Some experts also advise a full emergency evacuation drill at least once a year.

Meanwhile, disaster simulation testing — which can be quite involved — should still be performed annually. For this test, create an environment that simulates an actual disaster, with all the equipment, supplies and personnel (including business partners and vendors) who would be needed. The purpose of a simulation is to determine whether the organization and its staff can carry out critical business functions during an actual event.

During each phase of business continuity plan testing, include some new employees on the test team. “Fresh eyes” might detect gaps or lapses of information that experienced team members could overlook.

Reviewing and updating the business continuity plan should likewise happen on an ongoing basis.

“It should be a living document. It shouldn’t be shelved. It shouldn’t be just a check-the-box exercise,” Renner says.

Otherwise, plans go stale and are of no use when needed.

Bring key personnel together at least annually to review the plan and discuss any areas that must be modified.

Prior to the review, solicit feedback from staff to incorporate into the plan. Ask all departments or business units to review the plan, including branch locations or other remote units.

Furthermore, a strong business continuity function calls for reviewing the organization’s response in the event of an actual event. This allows executives and their teams to identify what the organization did well and where it needs to improve.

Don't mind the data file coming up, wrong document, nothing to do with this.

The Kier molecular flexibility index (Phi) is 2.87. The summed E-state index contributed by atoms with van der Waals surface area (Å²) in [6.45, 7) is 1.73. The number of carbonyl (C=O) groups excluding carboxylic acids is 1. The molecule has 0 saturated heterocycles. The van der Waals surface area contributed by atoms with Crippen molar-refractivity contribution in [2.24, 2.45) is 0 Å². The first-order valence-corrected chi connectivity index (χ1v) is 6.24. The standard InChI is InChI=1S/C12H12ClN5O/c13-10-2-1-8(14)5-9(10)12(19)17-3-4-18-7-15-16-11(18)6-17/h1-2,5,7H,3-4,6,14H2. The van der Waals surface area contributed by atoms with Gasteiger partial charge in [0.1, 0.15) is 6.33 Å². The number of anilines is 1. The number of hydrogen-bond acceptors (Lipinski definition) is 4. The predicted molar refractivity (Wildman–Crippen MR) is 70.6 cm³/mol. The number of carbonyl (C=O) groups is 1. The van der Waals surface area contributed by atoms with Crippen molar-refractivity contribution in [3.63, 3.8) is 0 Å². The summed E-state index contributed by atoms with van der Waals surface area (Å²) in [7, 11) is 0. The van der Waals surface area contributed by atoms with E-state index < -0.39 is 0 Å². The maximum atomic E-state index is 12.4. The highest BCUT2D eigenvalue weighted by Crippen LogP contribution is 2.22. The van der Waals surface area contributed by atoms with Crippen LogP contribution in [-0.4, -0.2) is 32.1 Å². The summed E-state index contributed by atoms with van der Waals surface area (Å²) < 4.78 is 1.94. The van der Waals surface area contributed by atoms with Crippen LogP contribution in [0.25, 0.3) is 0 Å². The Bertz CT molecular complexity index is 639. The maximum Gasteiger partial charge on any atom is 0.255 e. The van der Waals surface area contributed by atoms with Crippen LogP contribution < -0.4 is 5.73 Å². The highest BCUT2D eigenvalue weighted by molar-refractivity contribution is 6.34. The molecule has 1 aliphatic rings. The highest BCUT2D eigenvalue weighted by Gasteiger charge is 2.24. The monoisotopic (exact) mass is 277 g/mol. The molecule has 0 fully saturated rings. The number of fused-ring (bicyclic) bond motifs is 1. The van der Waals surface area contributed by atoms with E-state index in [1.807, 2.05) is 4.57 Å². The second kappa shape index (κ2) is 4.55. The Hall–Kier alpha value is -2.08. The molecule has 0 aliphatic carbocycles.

How to ensure business continuity plan support, awareness

One way to ensure your plan is not successful is to adopt a casual attitude toward its importance. Every business continuity plan must be supported from the top down. That means senior management must be represented when creating and updating the plan; no one can delegate that responsibility to subordinates. In addition, the plan is likely to remain fresh and viable if senior management makes it a priority by dedicating time for adequate review and testing.

Management is also key to promoting user awareness. If employees don’t know about the plan, how will they be able to react appropriately when every minute counts?

Although plan distribution and training can be conducted by business unit managers or HR staff, have someone from the top kick off training and punctuate its significance. It’ll have a greater impact on all employees, giving the plan more credibility and urgency.